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Address technical skills shortages by developing data talent internally Business News

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The skills shortage is a problem that is making headlines. And it’s one that’s being exacerbated by the so-called big resignation, as employees seek new challenges in the wake of the Covid-19 pandemic.

However, one sector is suffering more than the others. The demand for technical talent has never been higher as organizations of all kinds seek to embrace digital and remote working and gain vital insights from increasingly available data. This means that the demand has increased while the supply is decreasing.

This was the subject of a recent government publication, Quantifying the UK Data Skills Gap, which revealed that almost half of companies (48%) are currently recruiting for data-related roles. The most in-demand role is data analyst, with 12% of companies hiring for this role. This is followed by the data manager (10%), the data manager (9%), the chief technology officer (8%) and the data protection officer (8%).

Yet recruiting talent is expensive, both in fees payable to recruiters and in salary itself, and in a fiercely competitive market, there simply aren’t enough candidates to go around. The government report estimates that the potential supply of data scientists from UK universities should be around 10,000 a year, well below the number of vacancies currently estimated at between 178,000 and 234,000. business, this begs the question of how to find the talent they need to capitalize on the opportunities that arise from digital initiatives.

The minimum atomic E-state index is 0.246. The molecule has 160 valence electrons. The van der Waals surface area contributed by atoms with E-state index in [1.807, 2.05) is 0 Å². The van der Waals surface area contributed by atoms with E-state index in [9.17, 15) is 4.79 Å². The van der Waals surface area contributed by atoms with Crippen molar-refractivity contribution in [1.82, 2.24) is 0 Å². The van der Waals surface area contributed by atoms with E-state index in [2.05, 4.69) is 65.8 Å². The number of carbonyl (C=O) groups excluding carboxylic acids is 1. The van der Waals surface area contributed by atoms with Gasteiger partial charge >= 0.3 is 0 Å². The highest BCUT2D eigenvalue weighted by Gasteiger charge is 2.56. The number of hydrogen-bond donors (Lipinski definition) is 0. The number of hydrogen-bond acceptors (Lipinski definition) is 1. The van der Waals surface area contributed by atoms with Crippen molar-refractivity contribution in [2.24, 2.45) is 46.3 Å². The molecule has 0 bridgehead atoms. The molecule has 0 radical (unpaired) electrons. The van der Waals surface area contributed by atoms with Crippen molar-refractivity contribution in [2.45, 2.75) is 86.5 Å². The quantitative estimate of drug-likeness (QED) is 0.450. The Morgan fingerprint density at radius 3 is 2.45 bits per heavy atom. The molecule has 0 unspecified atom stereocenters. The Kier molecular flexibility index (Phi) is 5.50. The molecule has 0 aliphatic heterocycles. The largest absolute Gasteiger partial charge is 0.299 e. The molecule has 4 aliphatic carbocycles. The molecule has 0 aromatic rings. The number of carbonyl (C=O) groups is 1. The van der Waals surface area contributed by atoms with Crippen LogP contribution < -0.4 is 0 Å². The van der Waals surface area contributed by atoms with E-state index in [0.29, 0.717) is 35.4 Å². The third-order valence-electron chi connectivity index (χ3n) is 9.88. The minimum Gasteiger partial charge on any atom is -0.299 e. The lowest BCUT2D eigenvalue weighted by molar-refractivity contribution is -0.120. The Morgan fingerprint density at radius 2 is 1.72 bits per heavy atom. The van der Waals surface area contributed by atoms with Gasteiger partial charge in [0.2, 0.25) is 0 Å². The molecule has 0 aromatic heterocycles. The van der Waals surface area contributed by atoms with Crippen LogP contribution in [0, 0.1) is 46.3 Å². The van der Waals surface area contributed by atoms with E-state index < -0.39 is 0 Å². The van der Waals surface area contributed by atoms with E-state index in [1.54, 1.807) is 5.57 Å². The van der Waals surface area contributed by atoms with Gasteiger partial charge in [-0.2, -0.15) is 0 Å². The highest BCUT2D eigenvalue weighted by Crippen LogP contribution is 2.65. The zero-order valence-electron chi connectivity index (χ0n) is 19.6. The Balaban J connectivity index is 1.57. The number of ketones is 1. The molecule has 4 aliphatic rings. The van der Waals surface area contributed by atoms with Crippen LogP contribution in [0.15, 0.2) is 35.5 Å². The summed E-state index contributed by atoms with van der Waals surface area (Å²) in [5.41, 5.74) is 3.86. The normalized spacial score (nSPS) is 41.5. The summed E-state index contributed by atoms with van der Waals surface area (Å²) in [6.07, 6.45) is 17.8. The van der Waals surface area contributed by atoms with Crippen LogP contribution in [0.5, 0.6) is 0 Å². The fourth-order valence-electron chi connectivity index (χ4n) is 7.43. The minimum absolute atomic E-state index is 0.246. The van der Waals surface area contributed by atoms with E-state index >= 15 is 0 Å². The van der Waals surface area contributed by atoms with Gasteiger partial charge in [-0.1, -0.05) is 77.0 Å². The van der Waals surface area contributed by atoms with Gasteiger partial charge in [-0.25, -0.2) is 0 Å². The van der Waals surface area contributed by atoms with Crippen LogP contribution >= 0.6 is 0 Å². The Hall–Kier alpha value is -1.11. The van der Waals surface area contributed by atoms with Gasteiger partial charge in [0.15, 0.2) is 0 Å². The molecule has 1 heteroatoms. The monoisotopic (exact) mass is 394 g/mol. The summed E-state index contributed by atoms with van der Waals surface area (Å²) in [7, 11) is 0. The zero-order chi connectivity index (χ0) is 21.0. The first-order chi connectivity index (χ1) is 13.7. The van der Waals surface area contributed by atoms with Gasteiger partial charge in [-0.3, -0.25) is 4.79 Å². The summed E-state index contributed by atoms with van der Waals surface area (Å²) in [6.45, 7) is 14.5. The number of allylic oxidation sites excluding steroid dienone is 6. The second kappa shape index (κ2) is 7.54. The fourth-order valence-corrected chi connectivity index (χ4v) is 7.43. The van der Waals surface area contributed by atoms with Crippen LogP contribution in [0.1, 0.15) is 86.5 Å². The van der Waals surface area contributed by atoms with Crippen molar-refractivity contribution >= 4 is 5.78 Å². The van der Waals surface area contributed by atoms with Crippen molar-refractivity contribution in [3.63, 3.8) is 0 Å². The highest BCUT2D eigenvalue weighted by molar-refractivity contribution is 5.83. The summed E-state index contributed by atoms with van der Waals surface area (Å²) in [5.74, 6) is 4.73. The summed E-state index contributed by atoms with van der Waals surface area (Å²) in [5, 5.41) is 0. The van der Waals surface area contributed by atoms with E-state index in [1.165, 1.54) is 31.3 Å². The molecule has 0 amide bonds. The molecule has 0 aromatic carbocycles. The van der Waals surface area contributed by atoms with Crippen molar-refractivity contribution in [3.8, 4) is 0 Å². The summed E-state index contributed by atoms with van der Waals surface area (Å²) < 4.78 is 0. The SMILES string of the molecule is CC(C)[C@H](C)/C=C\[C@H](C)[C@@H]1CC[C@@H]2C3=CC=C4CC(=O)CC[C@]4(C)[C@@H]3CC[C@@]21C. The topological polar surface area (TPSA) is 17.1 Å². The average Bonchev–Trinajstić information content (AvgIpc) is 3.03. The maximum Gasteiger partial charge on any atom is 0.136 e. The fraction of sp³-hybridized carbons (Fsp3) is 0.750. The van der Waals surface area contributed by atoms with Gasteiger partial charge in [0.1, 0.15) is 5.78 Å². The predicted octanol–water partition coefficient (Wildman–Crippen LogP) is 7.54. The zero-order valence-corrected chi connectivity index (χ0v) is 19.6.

The solution to the skills shortage, however, may be closer to home than many business owners think. Investing in and developing existing talent can not only help develop these vital skills, but can also reduce the likelihood of employees looking to move on to a competitor. Taking trusted people from other roles and providing them with the skills to lead or build an in-house web development, coding, or data science team is an effective – and relatively inexpensive – way to develop a skills pipeline that will last a business in good stead for years to come.

The good news is that the workers themselves are open to the concept of reskilling. According to the government report, 70% of respondents expressed interest in learning data skills, and 46% said the need for them to have such skills has increased over the past five years.

Le Wagon, a provider of technical skills bootcamps, offers dedicated programs to help organizations provide employees with the skills and experience they need. It offers two main programs – web development and data science courses – and companies can choose between nine-week full-time courses or 24-week part-time studies, all held at its London base. To date, approximately 15,000 people have taken the intensive courses, on 45 campuses around the world.

Andrew Moffat, UK managing director at Le Wagon, believes companies need to start thinking about a different approach to looking to hire ready-made talent. “Look inside your business,” he says. “You know, there are superstars who are amazing at what they do and who are skilled, ambitious and driven. Creating an in-house learning path could save a lot of time and money. compared to external recruitment, and will have a much greater impact on the business in the long term.”

To learn more about how Le Wagon can help you develop the skills you need, visit www.lewagon.com.

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Source: www.independent.co.uk
This notice was published: 2022-06-15 11:31:50

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